Buhari is a success, not problem of Nigeria
I have read several articles, comments and reactions from some Nigerians who perpendicularly thrust a belief that President Muhammadu Buhari is the problem of Nigeria. This is far away from the truth. Though a very insignificant number of people, I want to make some clarifications on the postulations upon which some of them hinge their arguments. Summarily, their claim is based on the problems facing Nigeria which they attribute to him. These problems are Boko Haram, unemployment, herdsmen-farmers conflicts, armed robbery, recession, general insecurity and inequality/injustice in the sharing federal political positions.
I have compassion for Buhari because, like hungry hunters, the Nigerian enemies have continued to hunt him from all angles, trying to confuse, disorganize, frighten, cage or even kill him. Let them have sleepless nights and plot. Let them toil. But their toils will be in vain. I do not need remind these slapdash hunters that their days are numbered. Justice will catch up with them when God will expose them to Nigerians and the world. What exact is Buhari’s crime? Is it because he has maintained integrity and honesty in governance? Or he has refused the callous misuse and distribution of the nation’s commonwealth amongst the already rich and influential? Or because all indices of financial recklessness or leakages in federal resource management are being blocked? Or simply, he has refused to bribe his way about to appease government functionaries?
Let us take the Nigeria’s problems one by one. On insecurity, apart from the orchestrated killings across the country, issues like armed robbery, kidnappings and political thuggery are being fought to a standstill. Nigeria is out of recession, though the effect is gradually being felt by the citizens. Inequality and alleged injustice in the sharing of political positions are being gradually addressed. Buhari’s achievements, to be frank, supersede all that have been achieved in the long democratic life of Nigeria. No government can build a nation whose foundation is corruption. The developing African countries like Ghana had to cleanse the country of corrupt-ridden citizens.
On Boko Haram, the world knows that this menace precedes Buhari regime. It is a known fact that the political offshoot of the dreadful group was created and empowered before 2015. Reports had it how the military played politics with the group at the height of their deadly attacks on innocent citizens in Borno, Adamawa and Yobe. It started to extend to Kano and the surroundings. Before Buhari, there was hardly any single free day for citizens of these states. It was a full-blown war and people ran from place to place in search of cover. The international community knew the levity with which the Nigerian government treated the matter, so the military alliance formed more than once was of no effect. Even Nigeria’s neighbours were full of laughter of the nation’s substance. They saw a country trading with the lives of its citizens for unclear reasons.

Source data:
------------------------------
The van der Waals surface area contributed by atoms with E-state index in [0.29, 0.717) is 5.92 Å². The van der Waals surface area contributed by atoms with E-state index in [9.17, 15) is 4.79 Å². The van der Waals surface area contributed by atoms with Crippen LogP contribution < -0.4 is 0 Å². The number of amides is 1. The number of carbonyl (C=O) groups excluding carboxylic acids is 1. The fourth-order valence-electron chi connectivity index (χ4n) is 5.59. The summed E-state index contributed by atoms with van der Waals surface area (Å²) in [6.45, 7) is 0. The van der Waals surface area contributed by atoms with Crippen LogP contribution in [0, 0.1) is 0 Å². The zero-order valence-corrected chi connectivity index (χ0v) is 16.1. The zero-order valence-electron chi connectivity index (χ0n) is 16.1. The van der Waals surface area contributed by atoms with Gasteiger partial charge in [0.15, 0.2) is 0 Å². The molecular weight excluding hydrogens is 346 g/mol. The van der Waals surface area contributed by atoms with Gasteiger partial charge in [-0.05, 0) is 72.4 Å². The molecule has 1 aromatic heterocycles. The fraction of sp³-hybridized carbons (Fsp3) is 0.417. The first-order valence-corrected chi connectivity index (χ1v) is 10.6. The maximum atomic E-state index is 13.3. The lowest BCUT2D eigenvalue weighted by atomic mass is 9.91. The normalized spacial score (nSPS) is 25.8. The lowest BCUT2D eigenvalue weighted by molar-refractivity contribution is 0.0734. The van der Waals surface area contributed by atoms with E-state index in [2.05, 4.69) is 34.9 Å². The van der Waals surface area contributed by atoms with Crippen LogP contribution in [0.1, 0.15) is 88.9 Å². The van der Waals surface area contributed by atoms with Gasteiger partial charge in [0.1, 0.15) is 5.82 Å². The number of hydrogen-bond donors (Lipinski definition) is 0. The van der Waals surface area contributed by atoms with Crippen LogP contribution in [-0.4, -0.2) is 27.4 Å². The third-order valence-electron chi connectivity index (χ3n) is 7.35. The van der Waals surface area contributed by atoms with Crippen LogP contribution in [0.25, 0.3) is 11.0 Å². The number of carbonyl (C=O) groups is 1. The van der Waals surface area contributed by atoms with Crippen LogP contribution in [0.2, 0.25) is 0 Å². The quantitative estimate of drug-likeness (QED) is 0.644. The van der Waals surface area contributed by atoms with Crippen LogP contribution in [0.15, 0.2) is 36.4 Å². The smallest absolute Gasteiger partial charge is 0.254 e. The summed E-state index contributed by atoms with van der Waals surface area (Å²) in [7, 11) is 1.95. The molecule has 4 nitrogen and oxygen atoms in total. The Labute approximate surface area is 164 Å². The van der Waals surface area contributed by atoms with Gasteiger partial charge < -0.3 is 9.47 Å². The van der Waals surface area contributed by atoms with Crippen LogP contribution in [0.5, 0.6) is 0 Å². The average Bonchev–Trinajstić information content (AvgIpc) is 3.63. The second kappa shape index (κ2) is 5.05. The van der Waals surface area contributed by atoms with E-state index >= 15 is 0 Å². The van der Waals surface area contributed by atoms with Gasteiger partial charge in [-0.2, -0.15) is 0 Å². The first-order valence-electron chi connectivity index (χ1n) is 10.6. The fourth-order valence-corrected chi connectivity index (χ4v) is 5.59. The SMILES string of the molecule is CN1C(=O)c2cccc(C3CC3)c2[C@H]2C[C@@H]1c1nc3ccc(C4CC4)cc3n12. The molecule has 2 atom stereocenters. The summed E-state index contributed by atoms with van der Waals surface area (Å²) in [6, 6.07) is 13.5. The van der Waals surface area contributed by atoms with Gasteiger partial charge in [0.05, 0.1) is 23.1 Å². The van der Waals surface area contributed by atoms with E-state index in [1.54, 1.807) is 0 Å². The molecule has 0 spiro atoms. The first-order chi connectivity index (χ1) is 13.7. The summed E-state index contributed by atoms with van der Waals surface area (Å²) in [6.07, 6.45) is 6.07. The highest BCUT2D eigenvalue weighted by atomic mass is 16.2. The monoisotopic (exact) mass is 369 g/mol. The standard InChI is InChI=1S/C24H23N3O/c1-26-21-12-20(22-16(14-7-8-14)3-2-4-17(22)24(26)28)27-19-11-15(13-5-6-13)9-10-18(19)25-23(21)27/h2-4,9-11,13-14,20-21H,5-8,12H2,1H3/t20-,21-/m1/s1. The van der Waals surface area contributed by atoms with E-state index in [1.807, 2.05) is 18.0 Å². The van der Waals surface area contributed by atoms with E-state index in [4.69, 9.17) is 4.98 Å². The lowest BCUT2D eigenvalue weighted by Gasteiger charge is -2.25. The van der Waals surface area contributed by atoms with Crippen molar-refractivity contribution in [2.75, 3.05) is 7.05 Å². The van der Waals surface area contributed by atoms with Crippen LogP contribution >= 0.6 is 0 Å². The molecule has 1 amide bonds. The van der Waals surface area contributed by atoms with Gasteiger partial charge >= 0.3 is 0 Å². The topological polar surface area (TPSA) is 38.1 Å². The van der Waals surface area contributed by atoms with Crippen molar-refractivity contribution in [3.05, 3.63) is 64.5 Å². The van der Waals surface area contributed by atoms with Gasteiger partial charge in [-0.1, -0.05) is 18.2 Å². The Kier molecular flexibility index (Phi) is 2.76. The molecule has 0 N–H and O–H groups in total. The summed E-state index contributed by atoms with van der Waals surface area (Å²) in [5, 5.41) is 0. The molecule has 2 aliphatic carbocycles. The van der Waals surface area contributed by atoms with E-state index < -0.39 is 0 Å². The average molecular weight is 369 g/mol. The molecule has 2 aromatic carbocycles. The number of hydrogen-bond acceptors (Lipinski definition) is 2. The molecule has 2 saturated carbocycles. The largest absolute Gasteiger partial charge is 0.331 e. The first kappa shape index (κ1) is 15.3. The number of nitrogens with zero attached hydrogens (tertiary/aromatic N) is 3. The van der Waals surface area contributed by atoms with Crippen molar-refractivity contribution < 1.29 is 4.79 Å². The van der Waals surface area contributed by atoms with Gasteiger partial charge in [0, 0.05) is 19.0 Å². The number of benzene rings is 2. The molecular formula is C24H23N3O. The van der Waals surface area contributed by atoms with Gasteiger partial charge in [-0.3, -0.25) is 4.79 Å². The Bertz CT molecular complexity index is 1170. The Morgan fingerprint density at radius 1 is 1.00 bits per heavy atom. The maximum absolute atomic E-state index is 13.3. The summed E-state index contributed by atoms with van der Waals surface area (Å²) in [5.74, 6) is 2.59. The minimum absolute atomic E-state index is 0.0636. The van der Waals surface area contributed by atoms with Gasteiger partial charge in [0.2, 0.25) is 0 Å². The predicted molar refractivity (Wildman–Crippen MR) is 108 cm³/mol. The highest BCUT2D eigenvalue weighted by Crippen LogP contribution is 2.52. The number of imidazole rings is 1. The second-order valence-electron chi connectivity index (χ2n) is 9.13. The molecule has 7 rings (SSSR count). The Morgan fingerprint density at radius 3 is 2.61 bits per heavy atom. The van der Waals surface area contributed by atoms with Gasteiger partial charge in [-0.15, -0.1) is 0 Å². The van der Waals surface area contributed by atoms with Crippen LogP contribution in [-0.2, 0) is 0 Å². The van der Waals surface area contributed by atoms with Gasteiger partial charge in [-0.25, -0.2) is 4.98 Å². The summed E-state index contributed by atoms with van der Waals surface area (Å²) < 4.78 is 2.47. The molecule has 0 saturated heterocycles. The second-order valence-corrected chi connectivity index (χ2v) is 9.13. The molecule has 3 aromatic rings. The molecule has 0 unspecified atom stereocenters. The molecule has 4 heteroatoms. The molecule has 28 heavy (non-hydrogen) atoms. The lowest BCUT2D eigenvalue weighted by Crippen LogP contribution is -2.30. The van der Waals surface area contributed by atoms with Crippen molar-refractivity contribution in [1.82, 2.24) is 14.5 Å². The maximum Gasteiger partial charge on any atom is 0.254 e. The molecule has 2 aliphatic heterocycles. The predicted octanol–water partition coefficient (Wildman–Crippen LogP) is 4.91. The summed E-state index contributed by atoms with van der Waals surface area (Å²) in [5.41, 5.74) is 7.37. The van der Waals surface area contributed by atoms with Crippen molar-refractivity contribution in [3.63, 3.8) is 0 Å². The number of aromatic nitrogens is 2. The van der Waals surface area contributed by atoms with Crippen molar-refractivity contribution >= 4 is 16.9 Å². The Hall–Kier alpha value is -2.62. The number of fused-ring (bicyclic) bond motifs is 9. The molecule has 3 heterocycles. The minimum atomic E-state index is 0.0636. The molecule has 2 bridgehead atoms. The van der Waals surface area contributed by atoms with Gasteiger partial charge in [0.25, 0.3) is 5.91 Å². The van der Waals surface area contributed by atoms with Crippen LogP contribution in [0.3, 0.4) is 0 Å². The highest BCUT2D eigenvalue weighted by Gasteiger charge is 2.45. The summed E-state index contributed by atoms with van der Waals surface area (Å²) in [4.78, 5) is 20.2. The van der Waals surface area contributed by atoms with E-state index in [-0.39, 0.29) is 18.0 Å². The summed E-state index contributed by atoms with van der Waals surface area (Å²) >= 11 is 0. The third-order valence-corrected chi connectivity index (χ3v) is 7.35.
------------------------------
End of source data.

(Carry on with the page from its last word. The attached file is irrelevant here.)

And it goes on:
Unfortunately, the huge amounts of money appropriated to equip the military to curtail this menace were eaten up by politicians. The lives of Internally Displaced Persons were sordid. Funds that were meant for their welfare were eaten up by politicians through bogus contracts or direct personal aggrandizement. With the recent development, it can only be described as the highest level of hypocrisy, to compare the achievements by the Buhari government on the matter. Sambisa Forest which was a haven for the Boko Haram has been ransacked. Accurate weapons have been procured. The BH which used to have direct fight with the military before dare not attempt that again. They now attack soft targets where unarmed civilians and weak stay. The government has been economical in describing its success in the war. The simple expression the government uses is that Boko Haram has been degraded. But if compared with the past, it can be said that the group has been defeated, though not yet annihilated.
To protect lives and properties of the citizenry against criminal elements, the government has successfully executed military operations across the country such as Operation Lafiya Dole and Operation Last Hold for Boko Haram in the Northeast, Operation Whirl Stroke for the menace of armed herdsmen, cattle rustlers, communal militias, kidnappers and other bandits in Benue, Nasarawa, Taraba and Zamfara states, Exercise Crocodile Smile I and II to tackle the menace of militancy in the Niger Delta, Exercise Obangame, a multinational operation aimed at securing and protecting the Gulf of Guinea, Operation Awatse, a joint operation between the Military and the Police in the Southwest Nigeria, and Exercise Python Dance I and II to tackle kidnappers and militancy in the Southeast. Arrests have been made of Boko Haram terrorists, leaders of the Ansaru terrorist group, leaders of an ISIS affiliate group active in North Central Nigeria, notorious kidnappers and murders, Badoo ritualists’ gang and major masterminds of the Offa robbery.